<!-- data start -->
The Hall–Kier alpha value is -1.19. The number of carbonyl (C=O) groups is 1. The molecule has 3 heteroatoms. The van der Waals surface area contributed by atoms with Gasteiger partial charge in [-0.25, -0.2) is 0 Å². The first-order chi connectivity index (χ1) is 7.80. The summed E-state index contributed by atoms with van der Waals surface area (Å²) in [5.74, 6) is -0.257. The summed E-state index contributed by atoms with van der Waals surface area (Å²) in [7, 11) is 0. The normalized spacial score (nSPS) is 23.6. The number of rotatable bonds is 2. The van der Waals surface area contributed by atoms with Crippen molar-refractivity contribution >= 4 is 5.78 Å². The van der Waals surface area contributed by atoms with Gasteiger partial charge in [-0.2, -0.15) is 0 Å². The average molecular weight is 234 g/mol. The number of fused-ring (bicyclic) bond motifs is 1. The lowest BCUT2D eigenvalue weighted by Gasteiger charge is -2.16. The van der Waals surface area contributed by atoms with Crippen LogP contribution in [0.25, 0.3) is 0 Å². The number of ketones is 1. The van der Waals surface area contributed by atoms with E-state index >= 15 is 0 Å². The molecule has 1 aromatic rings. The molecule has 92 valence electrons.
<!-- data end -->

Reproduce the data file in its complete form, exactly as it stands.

The Hall–Kier alpha value is -1.19. The number of carbonyl (C=O) groups is 1. The molecule has 3 heteroatoms. The van der Waals surface area contributed by atoms with Gasteiger partial charge in [-0.25, -0.2) is 0 Å². The first-order chi connectivity index (χ1) is 7.80. The summed E-state index contributed by atoms with van der Waals surface area (Å²) in [5.74, 6) is -0.257. The summed E-state index contributed by atoms with van der Waals surface area (Å²) in [7, 11) is 0. The normalized spacial score (nSPS) is 23.6. The number of rotatable bonds is 2. The van der Waals surface area contributed by atoms with Crippen molar-refractivity contribution >= 4 is 5.78 Å². The van der Waals surface area contributed by atoms with Gasteiger partial charge in [-0.2, -0.15) is 0 Å². The average molecular weight is 234 g/mol. The number of fused-ring (bicyclic) bond motifs is 1. The lowest BCUT2D eigenvalue weighted by Gasteiger charge is -2.16. The van der Waals surface area contributed by atoms with Crippen LogP contribution in [0.25, 0.3) is 0 Å². The number of ketones is 1. The van der Waals surface area contributed by atoms with E-state index >= 15 is 0 Å². The molecule has 1 aromatic rings. The molecule has 92 valence electrons.